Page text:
John O. Brennan, a former career intelligence officer of the Central Intelligence Agency (CIA), who now functions as President Barack Obama's Assistant for Homeland Security and Counter-terrorism, has in two interactions on August 5 and 6,2009, unveiled the first details of what will be the counter-terrorism doctrine of the Obama Administration.
2. The first interaction on August 5,2009, was with a select group of Washington-based journalists. The second on August 6 was in the form of a presentation before the Centre For Strategic and International Studies (CSIS), Washington DC. Salient points from his presentation at the CSIS are given in Annexure I. His bio-data as carried by Wikipedia is at Annexure II.
3. The new policy as outlined by him will be a mix of hard and soft power, the professional and political options and treating terrorism as a threat and at the same time as a phenomenon, which requires a multi-dimensional approach. He was critical of attempts to make the entire foreign policy hostage to counter-terrorism. It will no more be a war on terror as projected by the previous administration of George Bush.Instead, it will be a campaign against terrorism.
4. The "Washington Post" of August 6,2009, has quoted him as saying during his interaction with the media: "It (counter-terrorism) needs to be much more than a kinetic effort, an intelligence, law enforcement effort. It has to be much more comprehensive,.This is not a 'war on terror.' . . . We cannot let the terror prism guide how we're going to interact and be involved in different parts of the world."
5. The message, which he has sought to convey through his two interactions is: Counter-terrorism will continue to be an important priority of the administration, but not an obsessive priority. One cannot ignore other issues requiring attention under the pretext of preoccupation with counter-terrorism.
6. Speaking on a day when there were unconfirmed reports from Pakistan that Baitullah Mehsud, the Amir of the Tehrik-e-Taliban Pakistan (TTP) might have been killed in a strike by an unmanned aircraft of the CIA in South Waziristan,Brennan has made it clear that the new doctrine will not mean the slowing down of the operations against Al Qaeda and other terrorists operating from the Af-Pak area. What he means is that while continued military operations are necessary, military operations alone cannot eradicate terrorism. There is and there ought to be a role for other components of counter-terrorism.
7. Comprehensive counter-terrorism combining all facets of national power----political, economic and military---- will be the policy from now onwards. The "Washington Post" has quoted him as saying: "We are not saying that poverty causes terrorism, or disenfranchisement causes terrorism, but we can't mistake there are certain phenomena that contribute to it.Terrorism needs to be fought against and certainly delegitimized or attacked, but some of the underlying grievances that might in fact lead individuals astray to terrorism cannot be ignored."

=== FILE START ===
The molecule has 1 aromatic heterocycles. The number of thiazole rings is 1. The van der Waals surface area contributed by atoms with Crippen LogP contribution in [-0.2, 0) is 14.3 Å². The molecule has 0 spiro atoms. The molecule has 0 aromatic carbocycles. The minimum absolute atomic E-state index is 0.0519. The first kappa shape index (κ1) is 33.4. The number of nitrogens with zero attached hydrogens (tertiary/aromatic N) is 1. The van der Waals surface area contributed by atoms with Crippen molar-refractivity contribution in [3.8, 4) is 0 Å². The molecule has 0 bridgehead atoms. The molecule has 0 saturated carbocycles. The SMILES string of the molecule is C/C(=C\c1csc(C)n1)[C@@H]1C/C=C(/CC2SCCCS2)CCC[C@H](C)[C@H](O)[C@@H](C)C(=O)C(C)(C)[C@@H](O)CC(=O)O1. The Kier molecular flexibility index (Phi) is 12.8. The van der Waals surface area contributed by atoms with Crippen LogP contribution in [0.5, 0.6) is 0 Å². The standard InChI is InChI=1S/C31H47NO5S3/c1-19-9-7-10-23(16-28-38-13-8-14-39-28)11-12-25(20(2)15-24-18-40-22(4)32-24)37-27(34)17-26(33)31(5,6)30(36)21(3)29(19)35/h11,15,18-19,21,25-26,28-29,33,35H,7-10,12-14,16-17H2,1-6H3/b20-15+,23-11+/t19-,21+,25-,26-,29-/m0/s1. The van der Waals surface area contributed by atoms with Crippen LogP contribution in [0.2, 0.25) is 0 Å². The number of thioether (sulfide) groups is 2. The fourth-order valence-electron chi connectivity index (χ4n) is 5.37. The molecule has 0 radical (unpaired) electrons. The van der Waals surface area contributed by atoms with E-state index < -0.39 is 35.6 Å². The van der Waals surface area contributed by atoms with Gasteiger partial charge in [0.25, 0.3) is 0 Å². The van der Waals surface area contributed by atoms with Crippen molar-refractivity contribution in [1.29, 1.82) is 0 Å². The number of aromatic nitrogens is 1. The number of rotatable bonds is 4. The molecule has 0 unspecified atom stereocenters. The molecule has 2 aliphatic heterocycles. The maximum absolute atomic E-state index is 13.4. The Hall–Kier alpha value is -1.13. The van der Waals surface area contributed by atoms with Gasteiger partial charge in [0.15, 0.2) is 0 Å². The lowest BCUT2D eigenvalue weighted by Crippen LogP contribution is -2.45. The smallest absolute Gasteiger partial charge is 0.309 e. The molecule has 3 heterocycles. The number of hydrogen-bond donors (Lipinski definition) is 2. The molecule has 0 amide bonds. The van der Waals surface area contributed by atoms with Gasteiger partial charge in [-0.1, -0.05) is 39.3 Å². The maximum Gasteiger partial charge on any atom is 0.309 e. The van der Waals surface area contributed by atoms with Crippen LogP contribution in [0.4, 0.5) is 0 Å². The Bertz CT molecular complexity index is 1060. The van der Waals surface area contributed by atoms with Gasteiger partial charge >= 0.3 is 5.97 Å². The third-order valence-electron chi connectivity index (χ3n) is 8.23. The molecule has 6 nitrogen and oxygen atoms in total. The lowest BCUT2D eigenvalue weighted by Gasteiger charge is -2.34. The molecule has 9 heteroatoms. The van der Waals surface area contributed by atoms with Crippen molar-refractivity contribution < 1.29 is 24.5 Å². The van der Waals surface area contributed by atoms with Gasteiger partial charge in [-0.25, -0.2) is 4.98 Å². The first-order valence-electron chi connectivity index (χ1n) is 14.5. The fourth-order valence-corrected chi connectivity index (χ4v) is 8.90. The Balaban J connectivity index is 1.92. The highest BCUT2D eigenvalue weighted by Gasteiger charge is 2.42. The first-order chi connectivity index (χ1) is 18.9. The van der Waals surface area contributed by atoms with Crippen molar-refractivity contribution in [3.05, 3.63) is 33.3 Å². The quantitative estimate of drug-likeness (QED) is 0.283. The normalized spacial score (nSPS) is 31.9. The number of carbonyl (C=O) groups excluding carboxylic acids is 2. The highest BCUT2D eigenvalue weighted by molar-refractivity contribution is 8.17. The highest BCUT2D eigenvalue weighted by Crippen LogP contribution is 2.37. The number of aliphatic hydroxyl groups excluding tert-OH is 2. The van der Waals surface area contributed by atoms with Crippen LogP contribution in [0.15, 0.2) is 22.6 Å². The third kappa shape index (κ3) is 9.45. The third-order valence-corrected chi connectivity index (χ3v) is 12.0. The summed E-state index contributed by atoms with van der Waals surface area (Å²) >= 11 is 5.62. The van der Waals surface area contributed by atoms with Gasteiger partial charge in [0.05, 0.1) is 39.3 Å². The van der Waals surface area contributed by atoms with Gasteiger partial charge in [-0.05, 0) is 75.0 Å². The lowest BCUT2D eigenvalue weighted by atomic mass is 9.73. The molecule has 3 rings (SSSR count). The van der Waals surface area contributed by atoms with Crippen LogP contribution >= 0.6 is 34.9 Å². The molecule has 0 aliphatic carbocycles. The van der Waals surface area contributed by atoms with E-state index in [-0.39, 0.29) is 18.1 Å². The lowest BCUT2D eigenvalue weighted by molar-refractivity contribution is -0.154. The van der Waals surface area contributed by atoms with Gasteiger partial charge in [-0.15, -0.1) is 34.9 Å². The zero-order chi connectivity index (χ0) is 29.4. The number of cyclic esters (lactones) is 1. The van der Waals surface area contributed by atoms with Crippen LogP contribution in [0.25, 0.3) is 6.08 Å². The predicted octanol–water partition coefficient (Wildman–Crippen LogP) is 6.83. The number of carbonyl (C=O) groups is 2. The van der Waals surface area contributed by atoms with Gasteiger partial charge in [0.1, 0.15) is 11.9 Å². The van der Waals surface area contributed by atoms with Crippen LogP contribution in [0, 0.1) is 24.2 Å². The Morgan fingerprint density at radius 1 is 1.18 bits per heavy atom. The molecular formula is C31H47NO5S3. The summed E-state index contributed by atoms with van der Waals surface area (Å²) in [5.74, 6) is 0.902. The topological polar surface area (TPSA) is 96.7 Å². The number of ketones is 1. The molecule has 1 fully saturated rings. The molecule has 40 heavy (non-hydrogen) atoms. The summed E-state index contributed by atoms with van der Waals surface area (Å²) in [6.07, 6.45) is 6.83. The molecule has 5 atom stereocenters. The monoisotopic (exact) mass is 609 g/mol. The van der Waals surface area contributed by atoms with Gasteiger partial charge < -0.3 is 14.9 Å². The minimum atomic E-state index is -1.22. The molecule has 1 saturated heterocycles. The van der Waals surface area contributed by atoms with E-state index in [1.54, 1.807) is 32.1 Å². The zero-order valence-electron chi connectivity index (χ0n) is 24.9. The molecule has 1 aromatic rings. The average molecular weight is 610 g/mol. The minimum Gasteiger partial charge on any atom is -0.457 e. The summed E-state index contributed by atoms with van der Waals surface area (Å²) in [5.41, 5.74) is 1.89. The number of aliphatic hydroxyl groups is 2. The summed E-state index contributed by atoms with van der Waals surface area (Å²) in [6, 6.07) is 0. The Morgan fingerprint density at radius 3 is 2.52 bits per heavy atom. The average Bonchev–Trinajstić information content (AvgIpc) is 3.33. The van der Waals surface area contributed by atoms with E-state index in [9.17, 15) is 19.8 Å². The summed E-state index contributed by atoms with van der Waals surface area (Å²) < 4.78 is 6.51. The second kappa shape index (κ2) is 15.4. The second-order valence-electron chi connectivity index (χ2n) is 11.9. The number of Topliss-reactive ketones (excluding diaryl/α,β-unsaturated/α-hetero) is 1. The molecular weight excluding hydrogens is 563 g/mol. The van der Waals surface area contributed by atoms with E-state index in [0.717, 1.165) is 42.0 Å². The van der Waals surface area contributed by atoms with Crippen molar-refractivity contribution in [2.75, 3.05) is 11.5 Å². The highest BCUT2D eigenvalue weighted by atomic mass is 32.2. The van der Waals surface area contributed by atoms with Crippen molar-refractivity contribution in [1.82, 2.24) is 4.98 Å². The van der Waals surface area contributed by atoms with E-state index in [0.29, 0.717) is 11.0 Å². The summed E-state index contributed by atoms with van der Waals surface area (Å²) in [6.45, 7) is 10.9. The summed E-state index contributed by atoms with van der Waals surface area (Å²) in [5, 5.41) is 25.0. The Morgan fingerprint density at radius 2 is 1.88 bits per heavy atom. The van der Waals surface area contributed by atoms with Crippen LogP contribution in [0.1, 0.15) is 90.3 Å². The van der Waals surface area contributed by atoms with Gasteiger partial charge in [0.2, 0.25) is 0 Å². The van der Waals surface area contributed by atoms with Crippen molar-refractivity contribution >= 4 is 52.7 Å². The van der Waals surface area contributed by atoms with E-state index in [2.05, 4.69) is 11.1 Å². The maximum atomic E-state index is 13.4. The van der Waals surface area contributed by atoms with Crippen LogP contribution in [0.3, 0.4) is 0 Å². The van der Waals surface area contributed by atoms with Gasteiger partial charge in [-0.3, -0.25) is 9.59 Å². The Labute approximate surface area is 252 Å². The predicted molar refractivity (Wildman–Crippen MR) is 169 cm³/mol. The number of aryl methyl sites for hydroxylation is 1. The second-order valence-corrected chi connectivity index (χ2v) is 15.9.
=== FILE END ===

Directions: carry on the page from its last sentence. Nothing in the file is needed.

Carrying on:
8. He also reportedly told the journalists: "It's important to maintain the offensive against what are clearly terrorist training facilities and camps, and we're working closely with the Afghanistan and Pakistan governments to root out these facilities.. At the same time, the use of lethal force must be very focused, and ensure that we are not incurring any type of collateral damage."
9. In his presentation at the CSIS, he deplored the use of the expression 'jihadi terrorism" and said:"Describing terrorists in this way—using a legitimate term, “jihad,” meaning to purify oneself or to wage a holy struggle for a moral goal—risks giving these murderers the religious legitimacy they desperately seek but in no way deserve. Worse, it risks reinforcing the idea that the United States is somehow at war with Islam itself. " However, he did not indicate how else to characterise the terrorism of Al Qaeda and pro-Al Qaeda organisations. Just
terrorism? Without saying Islamic or jihadi terrorism? He was not clear, but that is probably what he meant.
10.Obama's detractors describe the new approach to counter-terrorism as the Jesuit approach. Will it succeed? Obama and Brennan want to give the new policy a try.
11.Ultimately, the proof of the pudding will be in the eating.
12.It needs to be noted that the remarks of Brennan and the new policy as outlined by him related to the campaign against Al Qaeda and other pro-Al Qaeda organisations. He avoided any detailed remarks on the campaign against the Taliban.(7-8-09)
( The writer is Additional Secretary (retd), Cabinet Secretariat, Govt. of India,New Delhi, and, presently, Director, Institute For Topical Studies,Chennai. E-mail: firstname.lastname@example.org )
Salient points from John Brennan's talk at the CSIS on August 6,2009, as collated from open sources
There is a need for “a new era of engagement with the world, including committing the United States to a new partnership with Muslims around the world—a partnership based on mutual interests and mutual respect.”
Keeping the American people safe is Obama’s most important responsibility. Other priorities include:Nonproliferation, food security, cybersecurity,repudiating torture and ending the Iraq war and “defeating al Qaeda and its allies in Afghanistan and Pakistan.”
“Tactics such as waterboarding were not in keeping with our values… and should not, and would not, happen again.”
The new policy would mean neither a “wholesale dismantling” of the Bush approach nor a “wholesale retention.” No “absolutist approach” nor “rigid ideology.” Obama’s views are “nuanced, not simplistic.”
Obama understands that preventing terrorists from slaughtering the innocent sometimes requires making very difficult decisions—deployment of military forces, authorization of sensitive intelligence activities, the handling and disposition of terrorists that we capture and detain; and the policies we make and the measures we take to protect our homeland.
Immediate “near-term” challenge is “destroying al-Qaeda and its allies."
Al Qaeda and its affiliates are under tremendous pressure. After years of U.S. counterterrorism operations, and in partnership with other nations, al Qaeda has been seriously damaged and forced to replace many of its top-tier leadership with less experienced and less capable individuals. It is being forced to work harder and harder to raise money, to move its operatives around the world, and to plan attacks.